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I have a query that looks like this:

    SELECT *
      FROM TBLA A
 LEFT JOIN TBLB B ON A.Col1 = B.Col2
RIGHT JOIN TBLC C ON B.Col3 = C.Col4
      JOIN TBLD D ON C.Col5 = D.Col6

In which order will the joins be resolved? I'm most interested in SQL Server, and will mark an explanation for it as the answer, but am equally interested in the ANSI/ISO standard and how it works in the various RDBMS.

The reason for this question was to figure out why the results differed from this query

    SELECT *
      FROM TBLA A
CROSS JOIN TBLC C
 LEFT JOIN TBLB B ON A.Col1 = B.Col2 AND B.Col3 = C.Col4
      JOIN TBLD D ON C.Col5 = D.Col6
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CROSS JOIN TBLC C in your second query is very different from RIGHT JOIN TBLC C in your first one. That alone is a huge difference. –  A-K Nov 3 '12 at 17:23
    
Mixing LEFT and RIGHT JOIN in the same query is begging for confusion, IMHO. –  Jon of All Trades Jul 25 at 16:37

2 Answers 2

up vote 6 down vote accepted

Logically the joins are resolved in the order of the ON clauses from left to right.

The output of each join is a virtual table that goes into the next join.

So for the query in your question the virtual table result of A LJ B is then right joined onto C. The join condition of B.Col3 = C.Col4 will lose any null extended rows preserved by the original left join effectively turning the first join back into a inner join and the resulting virtual table (which preserves all rows from C) is then inner joined onto D.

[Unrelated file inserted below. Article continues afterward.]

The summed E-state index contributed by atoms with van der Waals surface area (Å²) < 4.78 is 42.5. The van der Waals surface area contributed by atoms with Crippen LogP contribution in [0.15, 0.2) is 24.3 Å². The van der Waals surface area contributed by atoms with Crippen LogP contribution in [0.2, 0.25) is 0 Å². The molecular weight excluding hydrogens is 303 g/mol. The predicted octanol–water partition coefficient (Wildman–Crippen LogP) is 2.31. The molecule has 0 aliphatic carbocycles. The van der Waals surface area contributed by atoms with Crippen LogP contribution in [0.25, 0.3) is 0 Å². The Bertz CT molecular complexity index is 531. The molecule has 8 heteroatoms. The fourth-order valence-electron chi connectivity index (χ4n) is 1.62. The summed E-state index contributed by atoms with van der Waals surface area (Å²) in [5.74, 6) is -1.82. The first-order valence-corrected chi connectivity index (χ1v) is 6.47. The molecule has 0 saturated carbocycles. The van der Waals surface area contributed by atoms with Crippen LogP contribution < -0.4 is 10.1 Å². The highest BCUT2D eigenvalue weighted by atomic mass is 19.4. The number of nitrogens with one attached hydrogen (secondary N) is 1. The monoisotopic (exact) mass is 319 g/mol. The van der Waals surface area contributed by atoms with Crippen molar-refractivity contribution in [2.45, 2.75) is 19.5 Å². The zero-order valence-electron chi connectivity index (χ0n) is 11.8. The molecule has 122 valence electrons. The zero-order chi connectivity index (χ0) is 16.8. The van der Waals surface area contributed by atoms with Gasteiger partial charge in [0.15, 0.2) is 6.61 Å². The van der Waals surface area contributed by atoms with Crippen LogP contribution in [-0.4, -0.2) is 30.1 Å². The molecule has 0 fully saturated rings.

So your initial query can be simplified as

SELECT *
FROM TBLA A
INNER JOIN TBLB B ON A.Col1 = B.Col2
RIGHT JOIN TBLC C ON B.Col3 = C.Col4
      JOIN TBLD D ON C.Col5 = D.Col6

Which is effectively the same as (A IJ B) ROJ (C IJ D)

The order of the ON clauses is not necessarily the same as the order the tables appear in the query. This could also be rewritten as (C IJ D) LOJ (A IJ B)

SELECT *
FROM   TBLC C
       INNER JOIN TBLD D
         ON C.Col5 = D.Col6
       LEFT JOIN TBLA A
                 INNER JOIN TBLB B
                   ON A.Col1 = B.Col2
         ON B.Col3 = C.Col4 

The position of the on clauses means that the outer join is carried out between the two virtual tables resulting from (C IJ D) and (A IJ B) rather than just on a single table.

In your second query conceptually the virtual table A x C is left joined onto B preserving the entire cartesian product then the result of that is joined onto D with the predicate C.Col5 = D.Col6. This eliminates any rows from the final result that do not inner join between C and D meaning it is equivalent to

SELECT *
FROM   TBLC C
       JOIN TBLD D
         ON C.Col5 = D.Col6
       CROSS JOIN TBLA A
       LEFT JOIN TBLB B
         ON A.Col1 = B.Col2
            AND B.Col3 = C.Col4 
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In PostgreSQL:

Use parentheses if necessary to determine the order of nesting. In the absence of parentheses, JOINs nest left-to-right. In any case JOIN binds more tightly than the commas separating FROM items.

http://www.postgresql.org/docs/9.1/static/sql-select.html#SQL-FROM

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